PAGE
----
Thursday, February 20, 2014

Yoga at the Asian Art Museum

Yesterday morning the Asian Art Museum gave a press preview of Yoga: The Art of Transformation, which opens this Friday. Yoga is one of the few mainstream movements I actually follow myself, so I was disappointed that museum director Jay Xu did not lead us in 5 sun salutations before the gallery walkthrough.


Debra Diamond, curator of the original exhibition at the Smithsonian, & Jeff Durham, the Asian Art Museum’s assistant curator of Himalayan Art, led the press tour. The show occupies 3 galleries & comprises sculptures, paintings, illustrations, photos, books & films, spanning 2 millennia. The Osher Gallery contains spectacular sculptures & paintings from India, such as these 3 sensuous female deities from a 10th century temple.


Ms. Diamond pointed out that the shimmering surface of this 19th century painting, depicting the Absolute, is best viewed by looking up from below. She was delighted that visitors would thus fall to their knees in front of it.


The gallery also displays delicately drawn pages from the 1st illustrated manual of yoga poses, made in 1600. Interestingly, it was produced for a Muslim court, & the explanatory texts are in Persian.


A 2nd gallery contains many exquisite drawings depicting the fanciful adventures of magical yogis.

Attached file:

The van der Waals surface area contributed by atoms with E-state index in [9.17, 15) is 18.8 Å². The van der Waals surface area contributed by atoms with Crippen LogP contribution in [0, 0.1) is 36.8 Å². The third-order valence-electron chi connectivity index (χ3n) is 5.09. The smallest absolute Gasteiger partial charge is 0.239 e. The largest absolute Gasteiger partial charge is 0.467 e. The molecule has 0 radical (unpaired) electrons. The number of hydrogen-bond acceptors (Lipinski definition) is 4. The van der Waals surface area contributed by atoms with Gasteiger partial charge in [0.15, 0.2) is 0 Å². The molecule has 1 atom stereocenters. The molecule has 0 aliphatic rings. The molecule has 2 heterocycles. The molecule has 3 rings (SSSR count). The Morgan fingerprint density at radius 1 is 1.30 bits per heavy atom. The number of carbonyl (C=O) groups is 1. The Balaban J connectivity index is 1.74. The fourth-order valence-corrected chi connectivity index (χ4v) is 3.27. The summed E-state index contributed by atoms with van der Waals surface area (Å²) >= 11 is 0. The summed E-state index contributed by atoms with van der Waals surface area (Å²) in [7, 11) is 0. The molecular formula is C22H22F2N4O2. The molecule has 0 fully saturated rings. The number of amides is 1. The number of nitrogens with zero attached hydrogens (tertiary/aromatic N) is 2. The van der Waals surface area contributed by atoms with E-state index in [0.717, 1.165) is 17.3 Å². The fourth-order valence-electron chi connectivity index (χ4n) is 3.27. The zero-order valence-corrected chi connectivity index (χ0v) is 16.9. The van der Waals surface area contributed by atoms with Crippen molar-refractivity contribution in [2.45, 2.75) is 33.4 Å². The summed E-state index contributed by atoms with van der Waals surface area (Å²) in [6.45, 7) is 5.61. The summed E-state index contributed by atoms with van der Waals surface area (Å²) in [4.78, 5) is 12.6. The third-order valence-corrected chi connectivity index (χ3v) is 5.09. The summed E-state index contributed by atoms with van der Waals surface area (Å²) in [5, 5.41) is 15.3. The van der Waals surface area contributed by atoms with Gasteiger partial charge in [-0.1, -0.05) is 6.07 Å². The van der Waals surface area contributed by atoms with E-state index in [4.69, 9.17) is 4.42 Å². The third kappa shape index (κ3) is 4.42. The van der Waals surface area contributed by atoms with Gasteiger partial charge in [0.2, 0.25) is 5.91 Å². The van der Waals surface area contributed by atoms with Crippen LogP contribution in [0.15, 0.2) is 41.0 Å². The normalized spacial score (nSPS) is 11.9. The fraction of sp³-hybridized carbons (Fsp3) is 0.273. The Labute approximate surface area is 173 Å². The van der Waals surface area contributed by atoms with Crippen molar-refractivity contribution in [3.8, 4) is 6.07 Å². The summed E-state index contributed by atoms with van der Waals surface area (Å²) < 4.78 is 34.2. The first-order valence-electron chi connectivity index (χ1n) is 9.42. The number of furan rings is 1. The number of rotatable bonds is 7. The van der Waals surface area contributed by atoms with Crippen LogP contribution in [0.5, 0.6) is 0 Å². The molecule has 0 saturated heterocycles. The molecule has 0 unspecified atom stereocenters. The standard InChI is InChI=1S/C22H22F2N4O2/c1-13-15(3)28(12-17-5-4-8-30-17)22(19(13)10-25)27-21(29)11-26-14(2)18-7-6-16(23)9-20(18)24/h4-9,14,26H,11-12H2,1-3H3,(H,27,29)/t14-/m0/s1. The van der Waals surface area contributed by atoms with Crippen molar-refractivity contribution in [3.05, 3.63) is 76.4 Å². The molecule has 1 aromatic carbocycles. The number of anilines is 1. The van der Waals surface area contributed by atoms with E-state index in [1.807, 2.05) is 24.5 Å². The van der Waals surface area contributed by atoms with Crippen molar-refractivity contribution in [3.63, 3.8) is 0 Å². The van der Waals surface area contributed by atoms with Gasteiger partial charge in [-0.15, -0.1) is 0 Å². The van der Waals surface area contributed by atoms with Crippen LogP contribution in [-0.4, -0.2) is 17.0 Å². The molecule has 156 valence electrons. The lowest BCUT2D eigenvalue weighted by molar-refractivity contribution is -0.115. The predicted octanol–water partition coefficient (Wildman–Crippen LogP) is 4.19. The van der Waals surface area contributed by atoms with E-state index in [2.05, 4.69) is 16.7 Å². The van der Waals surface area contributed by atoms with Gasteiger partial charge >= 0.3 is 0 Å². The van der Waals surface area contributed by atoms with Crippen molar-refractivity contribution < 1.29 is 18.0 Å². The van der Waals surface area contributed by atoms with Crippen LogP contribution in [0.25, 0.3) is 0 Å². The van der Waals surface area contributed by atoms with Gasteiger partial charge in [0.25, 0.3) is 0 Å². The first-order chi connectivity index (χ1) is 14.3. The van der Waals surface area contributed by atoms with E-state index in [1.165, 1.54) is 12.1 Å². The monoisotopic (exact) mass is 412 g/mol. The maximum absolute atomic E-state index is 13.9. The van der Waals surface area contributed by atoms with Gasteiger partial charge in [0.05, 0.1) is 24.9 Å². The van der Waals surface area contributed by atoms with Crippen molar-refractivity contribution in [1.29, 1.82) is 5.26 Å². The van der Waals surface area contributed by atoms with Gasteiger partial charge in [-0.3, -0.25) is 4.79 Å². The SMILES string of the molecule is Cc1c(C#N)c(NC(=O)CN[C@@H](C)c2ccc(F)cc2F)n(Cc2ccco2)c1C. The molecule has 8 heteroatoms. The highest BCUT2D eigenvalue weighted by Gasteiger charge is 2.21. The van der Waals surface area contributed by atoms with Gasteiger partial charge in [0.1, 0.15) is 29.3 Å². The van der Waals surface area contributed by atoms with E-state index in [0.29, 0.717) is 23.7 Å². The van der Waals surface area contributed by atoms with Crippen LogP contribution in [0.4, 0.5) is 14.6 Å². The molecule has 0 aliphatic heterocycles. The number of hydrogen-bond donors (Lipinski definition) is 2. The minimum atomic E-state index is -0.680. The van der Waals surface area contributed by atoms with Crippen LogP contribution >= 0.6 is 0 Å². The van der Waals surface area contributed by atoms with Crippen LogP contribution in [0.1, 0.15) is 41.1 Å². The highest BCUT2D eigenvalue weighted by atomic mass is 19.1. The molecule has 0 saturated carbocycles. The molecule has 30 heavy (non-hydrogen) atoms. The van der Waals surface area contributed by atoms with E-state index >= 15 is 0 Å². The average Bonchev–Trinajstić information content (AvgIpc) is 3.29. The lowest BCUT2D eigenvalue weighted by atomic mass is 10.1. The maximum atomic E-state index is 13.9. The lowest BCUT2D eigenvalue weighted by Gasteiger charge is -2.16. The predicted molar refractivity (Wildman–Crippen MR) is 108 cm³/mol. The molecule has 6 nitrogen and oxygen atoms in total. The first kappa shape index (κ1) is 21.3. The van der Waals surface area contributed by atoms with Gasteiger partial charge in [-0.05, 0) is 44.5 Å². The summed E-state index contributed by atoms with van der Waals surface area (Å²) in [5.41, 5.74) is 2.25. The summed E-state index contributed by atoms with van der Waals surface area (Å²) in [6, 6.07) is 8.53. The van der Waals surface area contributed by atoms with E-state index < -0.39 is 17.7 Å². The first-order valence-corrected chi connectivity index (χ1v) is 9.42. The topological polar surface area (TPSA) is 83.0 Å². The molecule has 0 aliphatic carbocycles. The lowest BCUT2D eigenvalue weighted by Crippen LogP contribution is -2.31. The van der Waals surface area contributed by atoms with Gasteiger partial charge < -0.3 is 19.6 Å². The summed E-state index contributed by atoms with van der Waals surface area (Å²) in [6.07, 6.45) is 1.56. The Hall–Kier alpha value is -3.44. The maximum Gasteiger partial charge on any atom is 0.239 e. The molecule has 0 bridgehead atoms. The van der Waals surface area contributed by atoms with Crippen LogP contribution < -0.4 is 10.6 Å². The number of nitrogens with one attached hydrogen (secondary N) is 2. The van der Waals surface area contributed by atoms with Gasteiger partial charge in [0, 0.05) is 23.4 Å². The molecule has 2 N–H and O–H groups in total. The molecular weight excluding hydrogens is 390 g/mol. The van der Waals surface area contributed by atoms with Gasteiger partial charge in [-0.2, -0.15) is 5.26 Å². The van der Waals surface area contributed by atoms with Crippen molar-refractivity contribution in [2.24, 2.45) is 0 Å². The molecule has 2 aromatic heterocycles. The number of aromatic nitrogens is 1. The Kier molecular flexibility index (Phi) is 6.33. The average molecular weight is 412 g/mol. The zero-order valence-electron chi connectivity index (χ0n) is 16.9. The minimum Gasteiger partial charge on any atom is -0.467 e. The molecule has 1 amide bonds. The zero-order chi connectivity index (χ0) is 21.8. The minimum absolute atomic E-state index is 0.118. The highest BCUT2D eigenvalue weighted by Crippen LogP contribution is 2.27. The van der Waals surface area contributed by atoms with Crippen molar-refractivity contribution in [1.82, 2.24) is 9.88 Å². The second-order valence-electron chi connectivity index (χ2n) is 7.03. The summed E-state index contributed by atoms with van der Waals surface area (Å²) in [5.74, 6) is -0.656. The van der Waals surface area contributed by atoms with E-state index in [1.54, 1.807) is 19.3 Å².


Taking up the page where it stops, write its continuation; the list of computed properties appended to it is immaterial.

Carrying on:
There's also fascinating depictions of yogis by the 1st western observers.


A set of studio photographs from the 19th century is provocative for its mix of cynicism & sensationalism.


A small 3rd gallery shows yoga entering mainstream western culture through the promotion of its medical value. I overheard yoga devotees in the press corp questioning the curator because they felt the show did not reflect their own experiences with yoga.


The exhibition starts Friday, February 21st, with an opening night party, followed by a day of yoga events on Saturday. There is a surcharge above general admission for the exhibit.

§ Yoga: The Art of Transformation
Asian Art Museum
February 21–May 25, 2014

2 comments:

Michael Strickland said...

Nice account and pics.

Interesting that local yoga people were telling the curator that this had no relation to their experience. Yoga in California is where the discipline flowered most abundantly outside of India in the 20th century, and so we actually have our own long tradition that an exhibit from the Smithsonian is going to be clueless about.

Axel Feldheim said...

Thanks. Yes, those were interesting comments to hear. If nothing else, it showed how invested people are in the practice. To be fair to the curators, there is a "Yoga in California" time line poster, though it's outside the exhibit proper. The exhibit technically stop at around 1940, with rising interest in postural yoga. Hopefully every yoga practitioner will at least get a buzz of recognition from seeing diagrams of the chakras, which are much discussed in the yoga classes I go to!